Mega First Corp Bhd’s (MFCB) 256mw Don Sahong hydropower plant in Laos, which the company is building at a cost of US$401 million, will be 80% completed by year end.

The plant means steady cash flow for the group from Laos, boosting its earnings for years to come.

To MFCB executive chairman Goh Nan Kioh, the plant is the best power project in the world. “It is environmentally friendly because there is no dam. It is run-of-the-river hydroelectricity. Technically, it is simple to build. It is economically viable and it is affordable,” he told The Edge in a previous interview.

It is worth noting that the project has a short payback period of five years compared with the average of 10 years for traditional hydro­electricity projects.

The Don Sahong plant, in which MFCB has an 80% stake, is expected to generate an annual revenue of US$120 million upon its commercial operation by the company’s financial year ending Dec 31, 2020 (FY2020).

In fact, MFCB’s earnings already seem to be benefiting from the construction of the plant. Since FY2015, the group has seen double-digit growth in its net profit. In FY2017, net profit was RM138.34 million, up 86.29% from the RM69.9 million reported in FY2014. This translates into a compound annual growth rate (CAGR) of 25.6% over the three years.

“We are currently at about 65% [completion of the plant] and if we can achieve our target of 80% by the end of this year, the construction profit is quite substantial, although it is just accounting profit,” MFCB independent director Yeow See Yuen told The Edge in August.

“The first cash coming in from Don Sahong will be through test energy sales by end-2019. The project is slightly ahead of schedule.”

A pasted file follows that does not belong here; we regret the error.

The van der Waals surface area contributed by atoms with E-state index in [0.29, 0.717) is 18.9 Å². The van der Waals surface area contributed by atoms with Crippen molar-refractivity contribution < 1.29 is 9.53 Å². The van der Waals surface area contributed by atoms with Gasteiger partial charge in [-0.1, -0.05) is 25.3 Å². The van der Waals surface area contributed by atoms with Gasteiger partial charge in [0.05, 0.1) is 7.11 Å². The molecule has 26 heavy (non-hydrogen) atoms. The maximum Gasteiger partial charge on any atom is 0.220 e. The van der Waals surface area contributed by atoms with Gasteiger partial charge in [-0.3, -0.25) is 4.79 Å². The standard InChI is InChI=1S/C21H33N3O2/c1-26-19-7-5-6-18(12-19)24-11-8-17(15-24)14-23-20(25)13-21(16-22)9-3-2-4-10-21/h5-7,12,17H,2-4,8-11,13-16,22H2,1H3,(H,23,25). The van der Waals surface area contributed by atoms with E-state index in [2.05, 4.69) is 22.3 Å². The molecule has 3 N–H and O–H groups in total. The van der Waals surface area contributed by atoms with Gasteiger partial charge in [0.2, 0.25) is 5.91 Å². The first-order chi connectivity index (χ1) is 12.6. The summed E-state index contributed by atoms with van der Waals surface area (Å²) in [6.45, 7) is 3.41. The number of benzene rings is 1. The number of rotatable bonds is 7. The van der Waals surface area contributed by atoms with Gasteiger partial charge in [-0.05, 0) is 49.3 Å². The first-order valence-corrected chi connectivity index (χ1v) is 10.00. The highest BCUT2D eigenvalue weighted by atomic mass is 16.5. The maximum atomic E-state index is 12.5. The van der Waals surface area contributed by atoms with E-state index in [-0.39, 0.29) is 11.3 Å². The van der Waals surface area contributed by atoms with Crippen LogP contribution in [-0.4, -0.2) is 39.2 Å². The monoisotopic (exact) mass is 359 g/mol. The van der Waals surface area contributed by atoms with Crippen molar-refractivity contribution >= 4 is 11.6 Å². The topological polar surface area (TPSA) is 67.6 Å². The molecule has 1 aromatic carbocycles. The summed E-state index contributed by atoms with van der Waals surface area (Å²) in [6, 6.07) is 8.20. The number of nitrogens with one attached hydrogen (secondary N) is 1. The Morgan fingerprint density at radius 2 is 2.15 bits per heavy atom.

The group recognises revenue from construction services during the building phase of the Don Sahong plant under a build-operate-transfer concession with the Laos government. The concession comes with a tariff of 6.15 US cents per kWh.

MFCB’s power-related business is its biggest income earner, registering a pre-tax profit of RM180.46 million or 93.5% of the total in FY2017, according to the annual report. It recorded RM172.6 million in pre-tax construction profit from Don Sahong, which will increase to about RM178 million (US$44.5 million) in FY2018.

While the group will book a larger construction profit from Don Sahong in FY2018, this may be offset by a loss of income from the expiry last year of its two power plant concessions in Shaoxing, China (Oct 22, 2017), and Tawau, Sabah (Dec 2, 2017).

The operational cost of the Laos project is estimated at 2% to 3% of revenue while royalties will cost 5%. Hence, the project should generate about US$110 million in profit before interest and tax.

Apart from Don Sahong, MFCB’s limestone business is also faring well. It has invested about RM80 million over the last three years in doubling its capacity.

Its production facility in Gopeng, Perak, is running at near-full capacity and its eighth kiln there is expected to be commissioned by year end. That will add capacity of 400 tonnes per day, bringing the total to 1,960 tonnes per day.

In FY2017, MFCB’s limestone product business contributed 13% to total revenue, down from 16% in FY2016 despite year-on-year growth of 21.7% to RM119.94 million. This was due to higher revenue from the power division, thanks to the Don Sahong project.

Investors clearly like what they see, having chased up MFCB’s share price from RM1.85 on June 30, 2015, to RM3.64 on June 29 this year, which means a three-year CAGR of 25.3% — the highest among the company’s peers.